Halloween is a popular holiday in the United States and many folks love to get into the spirit. One way to insert a little spooky into your life is to create Halloween inspired layouts in your bullet journal. Check out these Instagram posts.
Another way to add Halloween flair to your bullet journal is to draw some spooky doodles on your layouts. Here are a few of our faves. Follow us on Insta over @moxiedori for more spooky doodles.
The Halloween bullet journal stencil is shaped like a cat and contains six spooky elements. This video tutorial will show you how to make this October calendar using the gravestone element.
The Tombow MONO Drawing Pen 03 is great for adding detail lines at the bottom of the gravestone You can also use a grey Mildliner to create a drop shadow on one side of the gravestone.
October Bucket List
This October word art is a spin on the traditional bucket list. Using a pencil, trace the outer edge of the Halloween stencil to create cat shaped container for your words and phrases. Pen your bucket list in various fonts and in varying directions. I suggest you use a Tombow MONO Drawing Pen 05 to pen your word art so the lettering is thick enough to create the overall cat image. When you are finished, erase your pencil markings.
Geometric Bat Mood Tracker
Draw a bat on your journal page and use a straight edge to create 31 geometric pieces inside the bat. Decide on your color coding system and create a color coded key for your moods.
Zombie October Goals Layout
Looking for a fun way to create your monthly goals page? Zombies!!! This layout is created with the zombie arms on the Halloween Stencil. Just daube the zombie arm element with Distressed Ink in Wilted Violet and Twisted Citron. I find that outlining in an 03 or 01 black pen makes the Distressed Ink really pop off of the page.
Spooky Bat Weekly
This spooky bat weekly is so much fun! Draw a bat onto a piece of black card stock. Cut out the image and glue it to your journal pages using a Tombow adhesive. Next use a Sakura White Gelly Roll 08 to pen the days and dates on the bat.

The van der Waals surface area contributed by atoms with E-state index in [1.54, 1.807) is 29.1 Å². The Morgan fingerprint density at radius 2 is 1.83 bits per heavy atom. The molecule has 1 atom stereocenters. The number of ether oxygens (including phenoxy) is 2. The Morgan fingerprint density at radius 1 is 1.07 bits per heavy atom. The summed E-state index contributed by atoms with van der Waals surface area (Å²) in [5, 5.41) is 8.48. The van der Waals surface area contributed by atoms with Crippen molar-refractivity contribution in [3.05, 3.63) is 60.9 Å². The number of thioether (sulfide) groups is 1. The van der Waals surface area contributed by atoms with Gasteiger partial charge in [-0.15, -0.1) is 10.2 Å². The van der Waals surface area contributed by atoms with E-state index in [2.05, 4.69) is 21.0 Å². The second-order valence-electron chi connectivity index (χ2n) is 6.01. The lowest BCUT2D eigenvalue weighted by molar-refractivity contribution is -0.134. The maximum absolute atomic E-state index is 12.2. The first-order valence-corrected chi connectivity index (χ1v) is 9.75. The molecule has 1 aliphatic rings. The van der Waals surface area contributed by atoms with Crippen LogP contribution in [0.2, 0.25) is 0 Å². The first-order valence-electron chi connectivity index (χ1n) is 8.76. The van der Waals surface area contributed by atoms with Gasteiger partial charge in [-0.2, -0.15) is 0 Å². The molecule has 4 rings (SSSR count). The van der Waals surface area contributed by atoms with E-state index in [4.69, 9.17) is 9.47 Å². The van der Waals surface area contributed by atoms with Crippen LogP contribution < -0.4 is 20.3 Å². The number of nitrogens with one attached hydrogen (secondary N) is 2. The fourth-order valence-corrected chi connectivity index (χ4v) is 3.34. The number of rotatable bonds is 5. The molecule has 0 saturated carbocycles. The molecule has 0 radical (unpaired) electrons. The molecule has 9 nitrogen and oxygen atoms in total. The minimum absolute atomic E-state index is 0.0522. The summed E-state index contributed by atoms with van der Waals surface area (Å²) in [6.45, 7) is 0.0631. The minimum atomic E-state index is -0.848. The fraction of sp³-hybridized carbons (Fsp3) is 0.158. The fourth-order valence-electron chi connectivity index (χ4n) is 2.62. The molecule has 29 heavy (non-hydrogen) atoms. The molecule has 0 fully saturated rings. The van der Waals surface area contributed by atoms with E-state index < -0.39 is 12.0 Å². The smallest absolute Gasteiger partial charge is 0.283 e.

These large card stock bats can also be used as home decor. Place some double stick tape on the back of the body, fold the wings a bit and adhere to your wall.
More Halloween Inspiration
You can find even more Halloween journaling inspiration on this Halloween Bullet Journal Pinterest board. Remember to follow us on Pinterest as we are always adding more great links to our over 40 bullet journaling boards.
Want to learn how to make the most effective habit tracker? Chances are you've played around with a few different types and perhaps haven't found the one that works best for you. You might find the right fit in one (or more) of these three habit trackers.
1. Weekly Grid Habit Tracker
The Weekly Grid Habit Tracker hones in on six or fewer habits. Maybe these are the habits that glue your life together. Maybe three of these habits are old hat and three are behaviors you are trying to turn into habits. Or maybe you are just paying attention to how many times per week you do these things.
Regardless, this handy little 6 by 7 grid box tracker can be made quickly with The 4 Piece Essential Stencil Set. You can use Distress Inks or a damp makeup sponge and watercolors to create a colorful grid. Then you can trace the box in black pen once you've completed the habit. (Pro tip: I find if the habit tracker is a bit of eye candy, I tend to use it more.)
This tracker will more than likely live on your weekly spread, where it will be easily seen and therefore worked. Seeing the tracker there will be the trigger to get the behavior chain going and the habit formed.
2. The Graduated Tracker
Some habits or tasks are not all or nothing, right? Maybe you didn't walk 10,000 steps today but dang it you walked 7,667! Or maybe you went above and beyond and walked 15,000.
The Graduated Tracker shows if a habit/goal/task is complete or if it is partially done. It also allows room for growth to show that you surpassed your initial goal. For example, if I decided to tackle Mt. Laundry on the day in the photo below, I could use the 4 Piece Essential Stencil to pen in another square or 2 and color them in as I completed additional loads.
Likewise, if I wash and fold but don't put away, I only get to color in part of the box. Make the plan, work the plan. Wash, rinse, repeat.
3. Completed Task Tracker
The Completed Task Tracker is an alternative to the full page monthly habit tracker. Just looking at all of those tasks exhaust me and I never remember to flip to that page and fill the boxes in. The result is a depressing page of incomplete tasks every month.
The Completed Task Tracker is more of a "Done" list than a "To Do" list. You list the habits or tasks you would like to complete. Then you pen a box (or a star, heart, or water drop) after the task and color it in when you complete it. If you want to reset your goal, draw another box and go for it! This way you'll see a tracker of the habits and tasks you have completed.